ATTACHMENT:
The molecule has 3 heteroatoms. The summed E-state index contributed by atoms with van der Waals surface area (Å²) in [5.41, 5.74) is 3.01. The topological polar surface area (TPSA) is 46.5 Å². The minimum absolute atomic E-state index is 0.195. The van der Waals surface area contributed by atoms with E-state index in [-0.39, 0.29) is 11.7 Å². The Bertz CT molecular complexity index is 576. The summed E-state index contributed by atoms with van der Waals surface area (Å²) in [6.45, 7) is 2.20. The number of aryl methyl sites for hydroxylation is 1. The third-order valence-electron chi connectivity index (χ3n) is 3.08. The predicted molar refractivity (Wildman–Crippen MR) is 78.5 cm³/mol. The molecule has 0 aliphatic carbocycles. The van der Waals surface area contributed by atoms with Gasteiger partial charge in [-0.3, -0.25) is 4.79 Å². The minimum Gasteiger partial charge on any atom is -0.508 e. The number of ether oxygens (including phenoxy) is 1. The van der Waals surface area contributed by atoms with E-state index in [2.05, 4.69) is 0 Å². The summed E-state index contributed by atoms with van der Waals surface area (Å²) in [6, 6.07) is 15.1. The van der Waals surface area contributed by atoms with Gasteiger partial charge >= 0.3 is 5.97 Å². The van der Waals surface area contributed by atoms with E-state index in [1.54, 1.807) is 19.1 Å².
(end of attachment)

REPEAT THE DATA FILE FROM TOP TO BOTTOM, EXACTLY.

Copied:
The molecule has 3 heteroatoms. The summed E-state index contributed by atoms with van der Waals surface area (Å²) in [5.41, 5.74) is 3.01. The topological polar surface area (TPSA) is 46.5 Å². The minimum absolute atomic E-state index is 0.195. The van der Waals surface area contributed by atoms with E-state index in [-0.39, 0.29) is 11.7 Å². The Bertz CT molecular complexity index is 576. The summed E-state index contributed by atoms with van der Waals surface area (Å²) in [6.45, 7) is 2.20. The number of aryl methyl sites for hydroxylation is 1. The third-order valence-electron chi connectivity index (χ3n) is 3.08. The predicted molar refractivity (Wildman–Crippen MR) is 78.5 cm³/mol. The molecule has 0 aliphatic carbocycles. The van der Waals surface area contributed by atoms with Gasteiger partial charge in [-0.3, -0.25) is 4.79 Å². The minimum Gasteiger partial charge on any atom is -0.508 e. The number of ether oxygens (including phenoxy) is 1. The van der Waals surface area contributed by atoms with E-state index in [2.05, 4.69) is 0 Å². The summed E-state index contributed by atoms with van der Waals surface area (Å²) in [6, 6.07) is 15.1. The van der Waals surface area contributed by atoms with Gasteiger partial charge >= 0.3 is 5.97 Å². The van der Waals surface area contributed by atoms with E-state index in [1.54, 1.807) is 19.1 Å².